“Saturday night women, who stand out on Sunday mornings”
The essence of Danielle Luchetti’s Italian comedy film Ordinary Happiness (2019) is enclosed in the film’s original title, Momenti di Trascurabile Felicità; literally, “moments of negligible happiness”. The film is based on Francesco Piccolo’s 2010 novel of the same name. Coincidentally released the same year as Noah Baumbach’s Marriage Story (2019), the film presents a humorous take on a similar issue.
Paolo (Pif), a negligent father to his two kids Aurora (Angelica Alleruzzo) and Filippo (Francesco Giammarco), and a frustrating husband to his overworked wife Agata (Thony), dies in a traffic accident as a result of his daredevil approach to life. Luckily, thanks to a mistake in the system, he is allowed to return to Earth from the afterlife for 92 minutes. Accompanied by the wise old man responsible for the error (Renato Carpentieri), Paolo hurries to say his goodbyes; simultaneously strolling down memory lane in a bid to fix his life’s wrongdoings.
The film deals with the topic of death and personal fulfillment, blurring the line between fantasy and screeching reality. Oftentimes unpolished and rusty, the plot seems all the more acute. Bare. The colourful close-ups tightly frame our protagonists, enabling us to share the same breath as them; whether we want to or not.
Paolo, though inept in many ways and constantly challenging our sense of righteous morality, presents an absurdly childish approach to life. Through the sacrifice of his likeability, we get a shot by shot exhibition of one’s flaws, without any fluff or context – hardly a pretty thing to witness.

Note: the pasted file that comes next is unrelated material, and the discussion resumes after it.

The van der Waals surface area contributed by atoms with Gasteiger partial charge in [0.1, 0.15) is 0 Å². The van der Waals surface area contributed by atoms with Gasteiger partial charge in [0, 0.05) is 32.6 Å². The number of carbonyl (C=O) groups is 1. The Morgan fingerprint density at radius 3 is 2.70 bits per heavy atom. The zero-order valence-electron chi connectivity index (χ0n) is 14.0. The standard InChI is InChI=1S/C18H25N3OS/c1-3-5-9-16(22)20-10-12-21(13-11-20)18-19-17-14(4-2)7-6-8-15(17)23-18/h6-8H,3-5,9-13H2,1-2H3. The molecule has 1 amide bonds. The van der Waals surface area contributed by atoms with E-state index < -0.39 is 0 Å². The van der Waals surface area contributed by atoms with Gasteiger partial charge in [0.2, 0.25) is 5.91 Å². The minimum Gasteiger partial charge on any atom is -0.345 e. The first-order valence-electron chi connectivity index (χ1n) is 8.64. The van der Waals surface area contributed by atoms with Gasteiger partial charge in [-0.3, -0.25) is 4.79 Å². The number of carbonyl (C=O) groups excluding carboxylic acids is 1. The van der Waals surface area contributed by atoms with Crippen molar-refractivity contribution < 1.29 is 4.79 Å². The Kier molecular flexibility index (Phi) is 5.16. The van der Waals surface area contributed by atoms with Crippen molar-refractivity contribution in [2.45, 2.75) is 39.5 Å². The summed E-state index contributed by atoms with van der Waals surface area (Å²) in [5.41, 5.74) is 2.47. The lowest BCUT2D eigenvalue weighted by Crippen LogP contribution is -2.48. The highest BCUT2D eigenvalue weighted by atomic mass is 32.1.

In many ways, the film finds glee in the dissection of a crumbling father. It’s a study of a wasted life wandering throught time, hopping in and out of a state of light-hearted absurdity – including the breaking of the fourth wall. Thony’s award-winning acting explodes onto the screen, rattling its frame.
On the other hand, Pif’s stompy performance matches his character’s sense of confusion, making Paolo seem all the more tolerable. After all, he keeps taking the wrong exit on the road to finding some balance in a long-term relationship – a topic which is painfully relatable to most.
Therefore, we are constantly rooting for him, perhaps doing exactly what the film set out to achieve – force us to search for an equilibrium between the good and the bad in people. By seizing the essence of a dishevelled household, which is as eclectic as it is utterly mundane, we are reminded that worrying about wasting time often leads to choices that drain our whole lives of the little time they come with.
The film presents a twist that may seem predictable to many, but essential to most. After all, subtle humour walks hand in hand with tragedy in this Italian comedy. As a reminder, most scenes are stripped of music, feeding us organically raw words that scratch and tear through the mind. As a result, our perception of time is trumphantly challenged; particularly our distorted conviction of its abundance. As comical as it is profound, the film sizzles with vehement relatability.
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